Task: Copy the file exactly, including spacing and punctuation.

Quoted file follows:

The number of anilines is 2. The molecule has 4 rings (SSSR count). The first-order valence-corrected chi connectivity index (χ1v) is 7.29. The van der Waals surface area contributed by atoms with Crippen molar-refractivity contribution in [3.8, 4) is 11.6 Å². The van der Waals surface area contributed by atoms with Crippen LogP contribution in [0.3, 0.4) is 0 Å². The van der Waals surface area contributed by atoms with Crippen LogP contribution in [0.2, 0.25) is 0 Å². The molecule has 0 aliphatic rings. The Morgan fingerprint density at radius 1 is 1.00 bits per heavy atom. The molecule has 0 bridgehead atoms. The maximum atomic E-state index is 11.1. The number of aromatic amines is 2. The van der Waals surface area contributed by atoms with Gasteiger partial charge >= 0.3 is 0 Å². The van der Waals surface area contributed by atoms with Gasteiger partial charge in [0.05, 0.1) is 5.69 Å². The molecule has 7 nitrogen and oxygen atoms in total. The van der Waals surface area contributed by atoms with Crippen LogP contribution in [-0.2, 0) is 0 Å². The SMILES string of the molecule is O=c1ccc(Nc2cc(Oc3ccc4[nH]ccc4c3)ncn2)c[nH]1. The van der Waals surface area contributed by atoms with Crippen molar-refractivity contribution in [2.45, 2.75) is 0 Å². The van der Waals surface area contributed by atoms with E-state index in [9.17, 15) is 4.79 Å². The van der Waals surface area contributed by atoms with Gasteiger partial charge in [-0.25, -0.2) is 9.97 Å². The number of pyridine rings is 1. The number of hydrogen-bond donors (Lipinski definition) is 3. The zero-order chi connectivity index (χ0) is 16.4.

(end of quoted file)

The number of anilines is 2. The molecule has 4 rings (SSSR count). The first-order valence-corrected chi connectivity index (χ1v) is 7.29. The van der Waals surface area contributed by atoms with Crippen molar-refractivity contribution in [3.8, 4) is 11.6 Å². The van der Waals surface area contributed by atoms with Crippen LogP contribution in [0.3, 0.4) is 0 Å². The van der Waals surface area contributed by atoms with Crippen LogP contribution in [0.2, 0.25) is 0 Å². The molecule has 0 aliphatic rings. The Morgan fingerprint density at radius 1 is 1.00 bits per heavy atom. The molecule has 0 bridgehead atoms. The maximum atomic E-state index is 11.1. The number of aromatic amines is 2. The van der Waals surface area contributed by atoms with Gasteiger partial charge >= 0.3 is 0 Å². The van der Waals surface area contributed by atoms with Gasteiger partial charge in [0.05, 0.1) is 5.69 Å². The molecule has 7 nitrogen and oxygen atoms in total. The van der Waals surface area contributed by atoms with Crippen LogP contribution in [-0.2, 0) is 0 Å². The SMILES string of the molecule is O=c1ccc(Nc2cc(Oc3ccc4[nH]ccc4c3)ncn2)c[nH]1. The van der Waals surface area contributed by atoms with Crippen molar-refractivity contribution in [2.45, 2.75) is 0 Å². The van der Waals surface area contributed by atoms with E-state index in [9.17, 15) is 4.79 Å². The van der Waals surface area contributed by atoms with Gasteiger partial charge in [-0.25, -0.2) is 9.97 Å². The number of pyridine rings is 1. The number of hydrogen-bond donors (Lipinski definition) is 3. The zero-order chi connectivity index (χ0) is 16.4.